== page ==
Oscar Munoz, like Jeff Smisek before him, let the CEOs of Delta and United stick their foots in their mouths while not directly leading the charge for government protectionism against Emirates, Etihad, and Qatar.
Munoz has now changed that declaring, “Those airlines aren’t airlines.”
Chutzpah: These comments come the very same week that the federal government recommended prison time for the official who took a bribe from United in exchange for government favors at its Newark hub.
Munoz believes there will be a consumer uproar, demanding fewer flights and higher prices, “when the full scope of the issue becomes widely known” and “US jobs are potentially lost.” (And in a comment sure to enrage pilots unions, both Munoz and American Airlines CEO Doug Parker say they’re happy to compete with ‘tricky’ Norwegian just not with Middle Easterners.)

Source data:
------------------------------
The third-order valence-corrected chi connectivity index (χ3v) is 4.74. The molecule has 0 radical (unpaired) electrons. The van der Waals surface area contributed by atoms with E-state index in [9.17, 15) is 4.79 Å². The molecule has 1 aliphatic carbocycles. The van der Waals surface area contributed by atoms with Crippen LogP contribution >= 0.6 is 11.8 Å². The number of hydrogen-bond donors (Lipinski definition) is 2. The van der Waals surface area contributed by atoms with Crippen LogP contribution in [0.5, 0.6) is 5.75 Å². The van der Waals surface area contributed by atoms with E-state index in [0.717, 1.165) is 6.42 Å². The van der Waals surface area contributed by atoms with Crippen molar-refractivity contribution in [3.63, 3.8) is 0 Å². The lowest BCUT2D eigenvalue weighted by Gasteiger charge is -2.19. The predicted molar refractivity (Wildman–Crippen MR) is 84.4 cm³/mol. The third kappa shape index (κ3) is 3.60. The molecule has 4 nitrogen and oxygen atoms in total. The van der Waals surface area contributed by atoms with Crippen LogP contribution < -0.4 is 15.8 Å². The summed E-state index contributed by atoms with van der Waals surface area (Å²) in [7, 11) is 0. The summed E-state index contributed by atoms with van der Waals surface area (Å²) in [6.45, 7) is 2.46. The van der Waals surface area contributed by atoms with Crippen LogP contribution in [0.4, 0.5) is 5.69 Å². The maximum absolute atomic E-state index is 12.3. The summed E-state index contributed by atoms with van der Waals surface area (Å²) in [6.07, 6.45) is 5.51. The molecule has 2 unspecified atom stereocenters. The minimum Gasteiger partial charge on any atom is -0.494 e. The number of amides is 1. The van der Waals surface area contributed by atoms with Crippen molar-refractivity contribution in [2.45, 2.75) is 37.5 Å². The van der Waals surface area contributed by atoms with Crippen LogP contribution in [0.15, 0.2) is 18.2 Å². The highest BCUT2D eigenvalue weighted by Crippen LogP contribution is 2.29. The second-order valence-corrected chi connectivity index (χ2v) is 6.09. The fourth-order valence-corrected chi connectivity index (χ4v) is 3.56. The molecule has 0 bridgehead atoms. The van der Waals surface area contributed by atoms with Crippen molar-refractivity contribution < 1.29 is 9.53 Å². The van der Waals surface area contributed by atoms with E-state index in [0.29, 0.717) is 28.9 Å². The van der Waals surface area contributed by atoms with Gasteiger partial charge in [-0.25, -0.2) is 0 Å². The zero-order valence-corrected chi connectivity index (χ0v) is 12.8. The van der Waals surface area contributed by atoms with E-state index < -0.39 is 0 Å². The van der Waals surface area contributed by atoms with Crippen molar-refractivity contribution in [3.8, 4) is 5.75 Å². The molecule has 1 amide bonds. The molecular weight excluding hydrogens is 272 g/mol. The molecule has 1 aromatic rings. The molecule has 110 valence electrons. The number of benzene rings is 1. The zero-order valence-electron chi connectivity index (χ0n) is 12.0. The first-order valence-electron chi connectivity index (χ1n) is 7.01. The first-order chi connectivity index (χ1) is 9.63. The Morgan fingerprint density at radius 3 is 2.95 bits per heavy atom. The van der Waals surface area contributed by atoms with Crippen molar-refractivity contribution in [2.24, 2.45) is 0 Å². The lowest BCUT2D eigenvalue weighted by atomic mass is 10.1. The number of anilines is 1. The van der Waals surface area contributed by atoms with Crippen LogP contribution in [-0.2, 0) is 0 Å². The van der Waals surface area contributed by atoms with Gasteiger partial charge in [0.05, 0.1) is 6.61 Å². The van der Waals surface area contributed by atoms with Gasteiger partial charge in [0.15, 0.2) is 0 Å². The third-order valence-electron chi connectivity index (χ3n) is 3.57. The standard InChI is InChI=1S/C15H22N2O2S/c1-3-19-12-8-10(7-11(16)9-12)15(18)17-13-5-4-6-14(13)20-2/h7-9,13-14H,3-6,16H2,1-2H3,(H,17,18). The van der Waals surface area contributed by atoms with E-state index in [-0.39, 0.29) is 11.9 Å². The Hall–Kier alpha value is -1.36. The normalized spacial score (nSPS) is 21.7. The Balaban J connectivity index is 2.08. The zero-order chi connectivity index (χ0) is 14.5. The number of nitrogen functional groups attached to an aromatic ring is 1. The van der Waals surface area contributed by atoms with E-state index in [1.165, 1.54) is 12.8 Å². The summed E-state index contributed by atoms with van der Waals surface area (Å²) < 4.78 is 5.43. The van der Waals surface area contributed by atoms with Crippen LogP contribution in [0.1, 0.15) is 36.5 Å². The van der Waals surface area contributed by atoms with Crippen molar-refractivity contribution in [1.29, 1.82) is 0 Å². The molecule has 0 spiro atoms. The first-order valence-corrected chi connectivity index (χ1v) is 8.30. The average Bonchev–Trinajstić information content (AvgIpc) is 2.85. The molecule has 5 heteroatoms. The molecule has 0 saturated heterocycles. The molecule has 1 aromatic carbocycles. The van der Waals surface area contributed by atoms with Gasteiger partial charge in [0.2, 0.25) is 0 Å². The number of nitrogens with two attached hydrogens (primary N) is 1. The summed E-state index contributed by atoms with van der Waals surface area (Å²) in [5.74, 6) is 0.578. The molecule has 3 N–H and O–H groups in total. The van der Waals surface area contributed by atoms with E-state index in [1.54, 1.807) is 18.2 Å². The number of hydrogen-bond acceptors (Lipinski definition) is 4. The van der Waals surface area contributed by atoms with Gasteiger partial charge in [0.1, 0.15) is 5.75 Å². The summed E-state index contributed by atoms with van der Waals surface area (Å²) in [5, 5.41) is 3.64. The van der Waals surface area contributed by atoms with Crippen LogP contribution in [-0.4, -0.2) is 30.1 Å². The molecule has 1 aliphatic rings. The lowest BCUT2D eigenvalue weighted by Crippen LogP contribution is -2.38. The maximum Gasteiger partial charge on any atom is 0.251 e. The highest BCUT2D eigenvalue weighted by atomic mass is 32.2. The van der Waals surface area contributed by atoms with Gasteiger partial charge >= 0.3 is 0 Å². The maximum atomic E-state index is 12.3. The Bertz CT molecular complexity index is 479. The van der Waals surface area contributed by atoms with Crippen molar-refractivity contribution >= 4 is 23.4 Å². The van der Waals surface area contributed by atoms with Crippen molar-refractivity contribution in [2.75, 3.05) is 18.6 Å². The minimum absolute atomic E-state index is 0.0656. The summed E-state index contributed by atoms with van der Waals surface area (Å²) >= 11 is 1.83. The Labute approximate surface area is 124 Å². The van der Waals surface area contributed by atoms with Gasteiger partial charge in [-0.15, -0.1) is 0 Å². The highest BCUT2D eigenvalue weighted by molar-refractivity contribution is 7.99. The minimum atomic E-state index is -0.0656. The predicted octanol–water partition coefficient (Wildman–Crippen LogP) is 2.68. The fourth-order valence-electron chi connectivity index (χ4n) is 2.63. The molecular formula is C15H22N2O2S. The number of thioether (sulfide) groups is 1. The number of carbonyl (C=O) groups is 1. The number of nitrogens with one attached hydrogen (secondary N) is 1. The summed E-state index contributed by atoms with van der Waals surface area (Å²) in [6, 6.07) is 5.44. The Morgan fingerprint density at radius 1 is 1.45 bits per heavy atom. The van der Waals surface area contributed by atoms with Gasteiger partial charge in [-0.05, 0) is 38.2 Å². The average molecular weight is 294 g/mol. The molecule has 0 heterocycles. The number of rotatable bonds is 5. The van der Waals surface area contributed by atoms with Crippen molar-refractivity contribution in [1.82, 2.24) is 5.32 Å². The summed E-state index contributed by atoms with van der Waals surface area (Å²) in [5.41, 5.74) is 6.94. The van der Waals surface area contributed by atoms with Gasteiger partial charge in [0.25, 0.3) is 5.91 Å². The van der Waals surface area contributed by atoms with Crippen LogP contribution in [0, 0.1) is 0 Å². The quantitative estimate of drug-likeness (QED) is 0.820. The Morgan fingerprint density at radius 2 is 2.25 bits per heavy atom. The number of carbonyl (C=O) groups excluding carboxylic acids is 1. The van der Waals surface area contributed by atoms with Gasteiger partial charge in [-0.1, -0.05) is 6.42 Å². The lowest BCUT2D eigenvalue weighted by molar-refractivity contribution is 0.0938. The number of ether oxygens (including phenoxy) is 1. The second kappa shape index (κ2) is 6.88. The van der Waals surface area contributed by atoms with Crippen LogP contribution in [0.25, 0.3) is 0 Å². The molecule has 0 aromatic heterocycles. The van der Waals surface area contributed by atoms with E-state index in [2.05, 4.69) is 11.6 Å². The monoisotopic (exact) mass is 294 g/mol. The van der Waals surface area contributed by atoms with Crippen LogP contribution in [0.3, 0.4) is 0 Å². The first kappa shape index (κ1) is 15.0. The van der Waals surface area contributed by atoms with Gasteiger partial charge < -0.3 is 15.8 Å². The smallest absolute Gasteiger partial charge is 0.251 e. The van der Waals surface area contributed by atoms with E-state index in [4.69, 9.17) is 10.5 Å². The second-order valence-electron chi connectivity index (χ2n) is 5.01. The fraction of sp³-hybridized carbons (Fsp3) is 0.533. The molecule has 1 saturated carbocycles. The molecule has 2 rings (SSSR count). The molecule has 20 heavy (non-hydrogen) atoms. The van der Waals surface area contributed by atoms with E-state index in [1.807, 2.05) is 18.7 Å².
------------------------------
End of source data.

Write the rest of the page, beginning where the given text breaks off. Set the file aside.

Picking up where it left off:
Memo to Munoz: airline jobs are at an all-time high, the economy benefits from Open Skies (just as Fedex with a Gulf hub, and Alaska and JetBlue which codeshare with Emirates, and the cities the airlines serve).
It’s United that offloaded its pension obligations to employees and laid off workers in bankruptcy — long before Gulf airlines started expanding significantly to the U.S.
U.S. carriers are the most profitable airlines in the world. Yet they’re begging for government protection as though aviation was an infant industry. There’s literally no acadaemic theory undergirding such an industrial policy that’s even advocated by the small minority of economists relatively comfortable with protectionism.
Munoz is railroading (get it?) the American people. The airline is just as blatant about its attempts to use the government to limit competition against it from US airlines, too.